The Institute of HeartMath
“Dig up all the information you can, then go with your instincts. We all have a certain intuition, and the older we get, the more we trust it… I use my intellect to inform my instinct. Then I use my instinct to test all this data. ‘Hey, instinct, does this sound right? Does it smell right, feel right, fit right?
General Colin Powell
The idea of using intuition when making important decisions is greatly frowned upon in business.
We’ve been taught that conscious reasoning alone is the sure-fire way of choosing the best course of action, and that our intuition is impulsive and inherently misguiding. Stand up in a meeting and say, “I feel this is the right decision even though the financials don’t fully back me up,“ and expect an immediate backlash.
While we’ve all learned to be publicly dismissive about intuition, I’m absolutely certain you can quickly recall an experience when an inner voice steered you away from a disastrous outcome. Is it logical that this voice doesn’t also speak up when workplace dilemmas need resolution? Is that inner guidance untrustworthy in our jobs but fully reliable in our personal lives?
I’m guessing you have a hunch on the answers to both these questions, but if your mind isn’t yet fully able to reconcile the conflict, I have good news. Science is coming to your aid.
According to Dr. Rollin McCraty, Director of Research at the Institute of HeartMath, human intuition – flashes of insight that can’t be judged by reasoning – is real. More importantly, there’s compelling new research that proves leaders who act on their intuition achieve greater success.
Through the research performed by HeartMath and other organizations, we now know there are three unique types of intuition:
(1) Implicit Knowledge: We learn something and forget we learned it. While we’re taking a shower or are out for a run, it sneaks up from our unconscious into our conscious. Voila, the insight we need in the moment pops into our heads. About 95% of what’s written about intuition relates to “implicit knowledge.”
(2) Energetic Sensitivity: Our nervous system literally is sensitive to environmental signals (it’s like a big antenna). Psychologist, Gary Klein, tells the story of a team of fire fighters that entered a house where the kitchen was ablaze. While hosing down the fire, the commander suddenly heard himself yell, “Let’s get out of here!” without knowing why. The kitchen floor collapsed immediately after– but not before all firefighters escaped. Only after the experience did the captain recall the impressions that prompted his “sixth sense of danger.” The fire had gotten unusually hot and quiet, and his intuition discerned it.
(3) Non-Local Intuition: “Everyone has an experience of it,” says McCraty. “You drive down a road you travel all the time and have the sudden impulse to slow down. As you round the corner, you see a small child in the street or an accident that just has happened. In situations like these, the heart senses the nature of events ahead of time, before they actually occur…. This intuition stuff about unknown future events that you cannot explain through implicit learning is nevertheless real. The central core of every religion on the planet is the heart is our primary access point to wisdom and courage. Science is now supporting what’s always been believed.”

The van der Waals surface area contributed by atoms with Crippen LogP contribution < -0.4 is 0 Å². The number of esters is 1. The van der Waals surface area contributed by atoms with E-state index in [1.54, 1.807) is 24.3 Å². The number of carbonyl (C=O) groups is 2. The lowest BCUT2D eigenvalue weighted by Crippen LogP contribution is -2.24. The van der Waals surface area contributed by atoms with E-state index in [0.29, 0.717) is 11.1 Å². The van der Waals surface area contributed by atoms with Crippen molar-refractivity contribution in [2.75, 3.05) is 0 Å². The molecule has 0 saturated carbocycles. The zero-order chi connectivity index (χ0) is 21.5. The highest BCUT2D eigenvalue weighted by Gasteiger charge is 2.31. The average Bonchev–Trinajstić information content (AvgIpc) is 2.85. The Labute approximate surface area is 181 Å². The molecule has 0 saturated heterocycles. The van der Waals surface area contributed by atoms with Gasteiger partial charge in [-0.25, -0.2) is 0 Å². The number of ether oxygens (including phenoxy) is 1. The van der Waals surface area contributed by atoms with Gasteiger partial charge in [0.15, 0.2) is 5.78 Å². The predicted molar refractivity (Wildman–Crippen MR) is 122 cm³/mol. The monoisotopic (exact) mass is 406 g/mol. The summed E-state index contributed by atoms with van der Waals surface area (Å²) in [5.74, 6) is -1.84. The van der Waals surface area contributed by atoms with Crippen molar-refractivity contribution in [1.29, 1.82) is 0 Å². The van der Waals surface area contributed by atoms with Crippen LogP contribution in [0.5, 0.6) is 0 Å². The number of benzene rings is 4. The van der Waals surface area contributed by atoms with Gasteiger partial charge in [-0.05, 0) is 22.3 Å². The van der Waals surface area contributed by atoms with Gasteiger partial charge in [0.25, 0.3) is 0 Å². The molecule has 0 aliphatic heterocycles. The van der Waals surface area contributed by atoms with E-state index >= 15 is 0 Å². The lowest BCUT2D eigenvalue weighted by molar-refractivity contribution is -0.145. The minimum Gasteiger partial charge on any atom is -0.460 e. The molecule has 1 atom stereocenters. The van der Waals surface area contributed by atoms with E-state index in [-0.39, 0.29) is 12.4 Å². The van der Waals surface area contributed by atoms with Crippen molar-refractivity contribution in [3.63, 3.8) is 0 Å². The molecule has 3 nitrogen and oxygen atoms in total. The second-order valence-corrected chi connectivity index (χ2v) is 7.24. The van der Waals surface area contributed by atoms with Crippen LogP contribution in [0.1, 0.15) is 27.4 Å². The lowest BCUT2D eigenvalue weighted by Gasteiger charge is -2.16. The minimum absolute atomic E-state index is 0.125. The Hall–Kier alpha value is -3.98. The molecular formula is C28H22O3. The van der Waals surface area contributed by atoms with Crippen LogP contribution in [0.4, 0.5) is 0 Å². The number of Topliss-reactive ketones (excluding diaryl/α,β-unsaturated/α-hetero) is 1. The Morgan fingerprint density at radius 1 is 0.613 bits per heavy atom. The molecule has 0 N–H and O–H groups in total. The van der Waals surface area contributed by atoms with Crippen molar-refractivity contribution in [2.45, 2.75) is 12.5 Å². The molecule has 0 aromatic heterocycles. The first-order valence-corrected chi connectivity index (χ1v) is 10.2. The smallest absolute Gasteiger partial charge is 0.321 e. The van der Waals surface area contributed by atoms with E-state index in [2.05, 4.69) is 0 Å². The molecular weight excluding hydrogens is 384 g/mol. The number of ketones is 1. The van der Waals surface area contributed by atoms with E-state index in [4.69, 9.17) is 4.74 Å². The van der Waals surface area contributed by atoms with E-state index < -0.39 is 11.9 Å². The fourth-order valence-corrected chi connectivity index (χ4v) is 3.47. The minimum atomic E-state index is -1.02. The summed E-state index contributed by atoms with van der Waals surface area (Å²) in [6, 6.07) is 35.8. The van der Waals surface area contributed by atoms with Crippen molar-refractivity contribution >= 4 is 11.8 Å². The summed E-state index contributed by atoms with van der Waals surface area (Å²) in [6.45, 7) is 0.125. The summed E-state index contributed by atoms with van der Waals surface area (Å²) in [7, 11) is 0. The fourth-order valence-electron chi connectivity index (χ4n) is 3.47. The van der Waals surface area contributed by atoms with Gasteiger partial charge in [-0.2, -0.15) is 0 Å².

For many years, the Australian Graduate School Of Entrepreneurship has been studying repeat entrepreneurs, people with long careers who’ve built businesses multiple times with great success.
In looking for common characteristics, the researchers discovered something amazing – and especially useful for business leaders. 80% of the entrepreneurs acknowledged relying on their intuition when making important decisions. When weighing their options, in other words, they relied on their cognitive capacities and intuitive capacities – heart and mind.
In his recent book, Onward, Starbucks CEO and hugely successful entrepreneur, Howard Schultz, admits to routinely consulting his intuition and to taking frequent action on the guidance it gives him. Overruling financial analysis that strongly panned both these ideas, Schultz chose to remove a very popular breakfast item from the menu and to close all Starbucks’ stores for three hours of employee training. Had he relied on his mind alone to guide these actions, he never would have pursued them. Perhaps not coincidentally, Starbucks’ stock is up 400% over the past decade while the S & P 500 average return is a mere 60%.
As Daniel Kahneman points out in Thinking Fast And Slow, making important decisions tied to intuition alone can prove disastrous. But what science now has proved is that we have two sources of human intelligence, and letting them both have a say is a very wise move.
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